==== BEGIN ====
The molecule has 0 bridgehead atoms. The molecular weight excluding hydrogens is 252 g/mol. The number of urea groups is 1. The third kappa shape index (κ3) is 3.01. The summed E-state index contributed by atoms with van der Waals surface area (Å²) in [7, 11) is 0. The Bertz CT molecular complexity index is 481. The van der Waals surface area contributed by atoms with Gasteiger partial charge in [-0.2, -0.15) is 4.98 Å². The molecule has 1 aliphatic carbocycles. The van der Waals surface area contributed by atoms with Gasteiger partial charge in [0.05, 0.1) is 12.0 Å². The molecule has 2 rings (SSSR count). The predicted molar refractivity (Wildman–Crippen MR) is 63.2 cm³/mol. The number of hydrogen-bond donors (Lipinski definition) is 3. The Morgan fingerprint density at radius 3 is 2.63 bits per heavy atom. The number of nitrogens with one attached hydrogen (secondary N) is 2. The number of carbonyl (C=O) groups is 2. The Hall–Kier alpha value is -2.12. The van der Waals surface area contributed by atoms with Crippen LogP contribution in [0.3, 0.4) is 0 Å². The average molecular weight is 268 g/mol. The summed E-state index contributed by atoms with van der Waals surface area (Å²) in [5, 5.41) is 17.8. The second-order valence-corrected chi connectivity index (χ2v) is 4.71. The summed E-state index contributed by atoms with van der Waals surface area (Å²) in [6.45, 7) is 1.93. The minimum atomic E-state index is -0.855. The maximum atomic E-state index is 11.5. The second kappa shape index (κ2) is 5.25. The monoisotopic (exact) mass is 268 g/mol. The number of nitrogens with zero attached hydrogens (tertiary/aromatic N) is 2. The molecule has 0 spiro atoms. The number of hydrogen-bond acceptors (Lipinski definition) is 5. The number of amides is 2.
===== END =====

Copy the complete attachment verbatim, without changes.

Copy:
The molecule has 0 bridgehead atoms. The molecular weight excluding hydrogens is 252 g/mol. The number of urea groups is 1. The third kappa shape index (κ3) is 3.01. The summed E-state index contributed by atoms with van der Waals surface area (Å²) in [7, 11) is 0. The Bertz CT molecular complexity index is 481. The van der Waals surface area contributed by atoms with Gasteiger partial charge in [-0.2, -0.15) is 4.98 Å². The molecule has 1 aliphatic carbocycles. The van der Waals surface area contributed by atoms with Gasteiger partial charge in [0.05, 0.1) is 12.0 Å². The molecule has 2 rings (SSSR count). The predicted molar refractivity (Wildman–Crippen MR) is 63.2 cm³/mol. The number of hydrogen-bond donors (Lipinski definition) is 3. The Morgan fingerprint density at radius 3 is 2.63 bits per heavy atom. The number of nitrogens with one attached hydrogen (secondary N) is 2. The number of carbonyl (C=O) groups is 2. The Hall–Kier alpha value is -2.12. The van der Waals surface area contributed by atoms with Crippen LogP contribution in [0.3, 0.4) is 0 Å². The average molecular weight is 268 g/mol. The summed E-state index contributed by atoms with van der Waals surface area (Å²) in [5, 5.41) is 17.8. The second-order valence-corrected chi connectivity index (χ2v) is 4.71. The summed E-state index contributed by atoms with van der Waals surface area (Å²) in [6.45, 7) is 1.93. The minimum atomic E-state index is -0.855. The maximum atomic E-state index is 11.5. The second kappa shape index (κ2) is 5.25. The monoisotopic (exact) mass is 268 g/mol. The number of nitrogens with zero attached hydrogens (tertiary/aromatic N) is 2. The molecule has 0 spiro atoms. The number of hydrogen-bond acceptors (Lipinski definition) is 5. The number of amides is 2.